- Axioms (Foundational, Inevitable): Grounds Our Beliefs
- Experience (Existential, Pragmatic): Accesses Phenomena
- Science (Forensic, Operant): Gathers and Examines
- Logic (Abstracted, Organizing): Validates and Presumes
- Metaphysics (Ontology, Existence): Explanatory Theory of Reality
- Epistemology (Methodology, Knowledge): Reflects on Our Limits
Metaphysics flows from logic which flows from science which flows from experience which flows from axioms. Our metaphysical conclusions are the best explanation of the logic that is abstracted from science which is constrained from experience which utilizes and manifests axioms. This seems to be the most responsible epistemology, or “theory of knowledge,” that is repeatedly verified (seems to work in the most or all circumstances). Within each frontier are different “avenues” (or “sub-categories) of the frontiers. To “reason” is to reflect and develop ones knowledge by using these frontiers and avenues.
That said, people do not observe reality (or reflect on it) with these frontiers in mind. These frontiers are designated categories that our brain can only utilize after reaching certain stages of development. The boundaries between these categories are blurry as items in one category will naturally be a part of another category. In fact, the entire epistemology is on a continuum so the boundaries are necessarily vague.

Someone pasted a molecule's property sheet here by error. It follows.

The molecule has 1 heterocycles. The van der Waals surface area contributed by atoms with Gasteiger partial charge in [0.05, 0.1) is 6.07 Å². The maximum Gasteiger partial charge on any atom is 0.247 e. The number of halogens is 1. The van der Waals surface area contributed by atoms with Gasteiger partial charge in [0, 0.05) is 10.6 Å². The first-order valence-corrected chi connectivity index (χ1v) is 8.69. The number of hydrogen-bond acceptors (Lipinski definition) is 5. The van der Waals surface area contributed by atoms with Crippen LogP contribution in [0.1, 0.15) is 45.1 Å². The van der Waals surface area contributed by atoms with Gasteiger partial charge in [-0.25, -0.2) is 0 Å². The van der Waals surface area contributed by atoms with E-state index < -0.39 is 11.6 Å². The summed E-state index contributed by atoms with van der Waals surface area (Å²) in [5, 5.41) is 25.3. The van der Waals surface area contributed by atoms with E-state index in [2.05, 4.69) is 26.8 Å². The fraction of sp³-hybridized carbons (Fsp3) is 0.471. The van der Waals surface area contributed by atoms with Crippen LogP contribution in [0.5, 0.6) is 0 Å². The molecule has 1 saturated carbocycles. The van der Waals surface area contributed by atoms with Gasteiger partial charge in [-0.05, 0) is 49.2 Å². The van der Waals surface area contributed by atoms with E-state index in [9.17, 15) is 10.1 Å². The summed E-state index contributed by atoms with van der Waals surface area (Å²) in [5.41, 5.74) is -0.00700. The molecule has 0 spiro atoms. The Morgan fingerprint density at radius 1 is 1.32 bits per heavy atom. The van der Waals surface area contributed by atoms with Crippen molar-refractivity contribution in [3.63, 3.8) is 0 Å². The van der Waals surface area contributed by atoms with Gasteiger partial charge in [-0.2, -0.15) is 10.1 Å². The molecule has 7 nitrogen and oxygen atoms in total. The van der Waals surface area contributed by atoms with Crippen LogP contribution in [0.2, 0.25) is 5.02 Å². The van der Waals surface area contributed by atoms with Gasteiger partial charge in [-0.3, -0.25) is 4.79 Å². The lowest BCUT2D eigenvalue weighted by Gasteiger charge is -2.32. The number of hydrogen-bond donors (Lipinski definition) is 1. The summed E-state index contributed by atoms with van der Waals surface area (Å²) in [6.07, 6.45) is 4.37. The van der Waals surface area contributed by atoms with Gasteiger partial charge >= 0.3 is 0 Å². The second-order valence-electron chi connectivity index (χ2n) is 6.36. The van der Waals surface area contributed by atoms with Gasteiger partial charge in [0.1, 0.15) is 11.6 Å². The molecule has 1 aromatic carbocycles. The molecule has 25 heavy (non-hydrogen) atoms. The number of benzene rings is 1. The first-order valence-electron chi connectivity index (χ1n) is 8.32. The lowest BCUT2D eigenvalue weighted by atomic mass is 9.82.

One may reject this epistemological framework. However, even if one does not choose to agree with this epistemology, it is still a good heuristic (or “teaching”) device. With it we have a conceptual framework of categories to place new concepts into and we have a baseline view to compare against others. And at the very least, this baseline view is not hidden; it’s out there for others to critique unlike others which get smuggled into people’s minds.
The key thing to realize at this point is that if one were to reject any of these categories (rather than merely reject how they interact), they have a reason to reject Christianity. For example, if one were to reject the frontier of experience, then one implicitly rejects the idea that Christianity can be experienced. Who needs an answer to existential problems if they are not real (or reliably represented) to begin with?
*Honorable mentions: qualia (subjective, feeling; falls under experience), existentialism (axiological, survival; falls under experience), and presuppositional (axiomatic, underpinning; falls under experience and properly basic beliefs; also more of a method than a type of knowledge).
*Also, these frontiers of knowledge should not be confused with the “Avenues of Thought,” which are the categories broken down within each frontier. These would include things such as the avenue of properly basic beliefs and the avenue of undeniable axioms within the frontier of first principles.
*With this epistemological structure, we may also see how Scripture fits as the final authority. It provides the epistemic underpinnings (meta-ontological grounding) needed to support these axioms as actually real and meaningful rather than arbitrary illusions. It also acts as the final constraint on knowledge.